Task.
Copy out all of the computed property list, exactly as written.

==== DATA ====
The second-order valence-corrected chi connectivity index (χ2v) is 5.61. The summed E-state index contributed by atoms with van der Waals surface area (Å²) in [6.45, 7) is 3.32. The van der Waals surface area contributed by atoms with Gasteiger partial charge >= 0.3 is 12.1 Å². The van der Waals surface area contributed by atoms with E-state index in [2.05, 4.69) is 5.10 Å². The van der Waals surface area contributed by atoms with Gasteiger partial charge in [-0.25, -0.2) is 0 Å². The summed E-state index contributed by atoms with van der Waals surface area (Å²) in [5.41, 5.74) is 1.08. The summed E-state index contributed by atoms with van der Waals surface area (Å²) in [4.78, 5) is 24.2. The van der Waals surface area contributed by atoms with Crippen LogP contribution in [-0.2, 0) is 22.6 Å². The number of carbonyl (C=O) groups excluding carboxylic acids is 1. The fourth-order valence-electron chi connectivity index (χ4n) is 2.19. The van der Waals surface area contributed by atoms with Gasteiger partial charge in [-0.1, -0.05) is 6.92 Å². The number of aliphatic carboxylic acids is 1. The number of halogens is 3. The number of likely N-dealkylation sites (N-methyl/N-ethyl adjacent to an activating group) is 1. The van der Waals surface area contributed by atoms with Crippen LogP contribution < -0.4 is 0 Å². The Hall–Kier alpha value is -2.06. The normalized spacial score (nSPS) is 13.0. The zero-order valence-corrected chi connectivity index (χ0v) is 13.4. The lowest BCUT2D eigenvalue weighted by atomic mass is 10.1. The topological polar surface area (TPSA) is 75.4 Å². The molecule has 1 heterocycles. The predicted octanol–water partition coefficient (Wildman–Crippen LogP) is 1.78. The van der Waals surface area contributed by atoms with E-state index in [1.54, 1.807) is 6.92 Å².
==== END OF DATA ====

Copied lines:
The second-order valence-corrected chi connectivity index (χ2v) is 5.61. The summed E-state index contributed by atoms with van der Waals surface area (Å²) in [6.45, 7) is 3.32. The van der Waals surface area contributed by atoms with Gasteiger partial charge >= 0.3 is 12.1 Å². The van der Waals surface area contributed by atoms with E-state index in [2.05, 4.69) is 5.10 Å². The van der Waals surface area contributed by atoms with Gasteiger partial charge in [-0.25, -0.2) is 0 Å². The summed E-state index contributed by atoms with van der Waals surface area (Å²) in [5.41, 5.74) is 1.08. The summed E-state index contributed by atoms with van der Waals surface area (Å²) in [4.78, 5) is 24.2. The van der Waals surface area contributed by atoms with Crippen LogP contribution in [-0.2, 0) is 22.6 Å². The number of carbonyl (C=O) groups excluding carboxylic acids is 1. The fourth-order valence-electron chi connectivity index (χ4n) is 2.19. The van der Waals surface area contributed by atoms with Gasteiger partial charge in [-0.1, -0.05) is 6.92 Å². The number of aliphatic carboxylic acids is 1. The number of halogens is 3. The number of likely N-dealkylation sites (N-methyl/N-ethyl adjacent to an activating group) is 1. The van der Waals surface area contributed by atoms with Crippen LogP contribution < -0.4 is 0 Å². The Hall–Kier alpha value is -2.06. The normalized spacial score (nSPS) is 13.0. The zero-order valence-corrected chi connectivity index (χ0v) is 13.4. The lowest BCUT2D eigenvalue weighted by atomic mass is 10.1. The topological polar surface area (TPSA) is 75.4 Å². The molecule has 1 heterocycles. The predicted octanol–water partition coefficient (Wildman–Crippen LogP) is 1.78. The van der Waals surface area contributed by atoms with E-state index in [1.54, 1.807) is 6.92 Å².